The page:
Acquiring a photography business
Dec 14, 2012
Our Case Study
We advised a client who acquired a studio portrait photography business which was part of a high-profile and successful national franchise (Business). For more information on franchises, see below.
Our client set up a limited liability company (Company) to acquire the Business and the deal was structured as an asset purchase.
There are two means of acquiring a business: via a share purchase or an asset purchase. A share purchase is where the buyer purchases the shares in a company from the company’s shareholders. If shares in a company are purchased the buyer acquires the company (and its business) as a whole, including all its assets, liabilities and obligations (even those the buyer may not have known about!). Share purchases are popular and are more tax efficient for the sellers.
However, in an asset purchase, the buyer purchases the assets that make up a business from the company itself. Asset purchases sound simple and are usually less risky: the buyer gets to cherry-pick the assets it wants.
Under the terms of the asset purchase agreement (Agreement), the Company acquired:
- assets, including photo equipment, the computer system and software and office furniture;
- employees (under TUPE) including the studio manager, photographers and telesales staff;
- certain intellectual property (but not the brand which was granted to the Business under the terms of a franchise agreement);
- business and customer records; and
- customer contracts.
Unlike a share purchase, in an asset purchase, not all of a business’s contracts transfer automatically (other than employment contracts as part of a relevant transfer under TUPE) so extra agreements and consents are often required (see below). The Business was carried on at a studio leased by the seller but the lease was not capable of being transferred to the Company so the existing lease was terminated and the Company entered into a new lease of the premises with the landlord. In addition, the original franchise agreement under which the Business was carried on could not be transferred to the Company due to a change of control clause within the franchise agreement so this was terminated and our client and the Company entered into a new franchise agreement with the franchisor. The Business could not have continued without the franchise agreement; find out more about franchises below.
What is a Franchise?
A franchise is the right to use a brand and other intellectual property to sell goods and/or services. The franchisor is the brand owner and the franchisee is the person (usually a company) to whom the right is granted.
The emergence of franchises began with tied house agreements between breweries and landlords and dealership agreements between vehicle manufacturers and car dealers. Modern day franchises include McDonald’s, Subway, Burger King, Europcar, Bennetton and Best Western and as far as the general public is concerned, the franchisee is the franchisor.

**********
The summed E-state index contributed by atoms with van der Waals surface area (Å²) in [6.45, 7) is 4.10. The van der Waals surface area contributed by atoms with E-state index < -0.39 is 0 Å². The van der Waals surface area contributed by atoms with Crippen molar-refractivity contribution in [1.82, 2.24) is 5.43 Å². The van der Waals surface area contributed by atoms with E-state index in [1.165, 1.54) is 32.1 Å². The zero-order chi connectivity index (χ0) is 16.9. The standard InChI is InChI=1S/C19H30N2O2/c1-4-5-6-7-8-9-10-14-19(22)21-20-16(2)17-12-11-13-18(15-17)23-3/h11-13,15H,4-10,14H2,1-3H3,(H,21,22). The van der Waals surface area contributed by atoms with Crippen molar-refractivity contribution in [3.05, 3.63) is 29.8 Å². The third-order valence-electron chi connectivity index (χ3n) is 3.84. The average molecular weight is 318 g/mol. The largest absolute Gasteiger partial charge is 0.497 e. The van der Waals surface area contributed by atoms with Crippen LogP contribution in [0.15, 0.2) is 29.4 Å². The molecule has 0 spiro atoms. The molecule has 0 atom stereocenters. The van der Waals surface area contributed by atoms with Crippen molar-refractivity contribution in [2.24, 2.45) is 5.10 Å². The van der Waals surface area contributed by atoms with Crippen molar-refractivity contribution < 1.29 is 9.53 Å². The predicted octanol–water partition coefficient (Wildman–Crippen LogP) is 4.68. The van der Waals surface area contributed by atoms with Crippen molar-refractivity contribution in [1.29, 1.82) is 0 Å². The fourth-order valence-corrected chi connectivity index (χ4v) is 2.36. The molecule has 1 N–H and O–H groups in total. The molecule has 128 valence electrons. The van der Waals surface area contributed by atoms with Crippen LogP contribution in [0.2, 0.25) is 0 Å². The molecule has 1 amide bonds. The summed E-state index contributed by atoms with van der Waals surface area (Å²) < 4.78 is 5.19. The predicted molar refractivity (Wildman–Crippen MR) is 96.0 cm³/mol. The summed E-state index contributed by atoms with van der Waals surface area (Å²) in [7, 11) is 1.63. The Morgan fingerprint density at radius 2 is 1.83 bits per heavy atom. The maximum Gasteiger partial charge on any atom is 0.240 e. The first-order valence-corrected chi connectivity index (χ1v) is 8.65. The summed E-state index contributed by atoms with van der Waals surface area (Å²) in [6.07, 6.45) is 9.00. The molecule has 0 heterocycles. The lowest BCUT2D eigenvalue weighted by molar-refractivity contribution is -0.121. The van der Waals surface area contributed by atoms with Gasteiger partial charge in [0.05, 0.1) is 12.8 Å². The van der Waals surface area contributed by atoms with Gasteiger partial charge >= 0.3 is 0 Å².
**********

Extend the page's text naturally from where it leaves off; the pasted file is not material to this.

What are the advantages and disadvantages of a franchise? For the Franchisor.... ADVANTAGES
- Fast distribution of products and services.
- Can use the franchisee’s capital to build its franchise.
- The franchisee is motivated which benefits the franchise as a whole.
- Increased purchasing power and reduced overheads means greater profitability.
- More likely to thrive in a recession than non-franchised businesses.
- Loss of control.
- Has to use some of its profits to support its franchisees.
- Release of know how and confidential information.
- Different skill set required to control franchisees, rather than employees.
- Owes a duty of care to the franchisees.
And for the Franchisee... ADVANTAGES
- Provides an opportunity to run a business that may not otherwise be available.
- No need for general business or management skills or specialised knowledge – the operations manual included in the franchise agreement provides the franchisee with detailed procedures to follow.
- Using the franchise brand name and reputation – the franchisee may become successful more quickly than starting from scratch.
- Finance is usually more readily available than for new stand alone businesses.
- Risk of failure is usually reduced.
- Can make use of the franchise’s purchasing power.
- Benefit derived from the franchisor’s national advertising.
- Assistance and training provided by the franchisor during the term of the franchise agreement.
- Subject to substantial control by the franchisor.
- Obliged to pay royalties and/or a mark up on its products and services and/or a % of its revenue to the franchisor.
- Restrictions on the ability to sell the business or pass it on to a beneficiary on death.
- The business is directly affected by the actions of the franchisor e.g. if the franchisor fails, the franchisee is also likely to fail.
For more information on the services the Waterfront Corporate Team can provide, click here
If you have any questions on franchises or any of the services the Corporate Team can offer, please contact Sophie Price at firstname.lastname@example.org or on 020 7234 0200.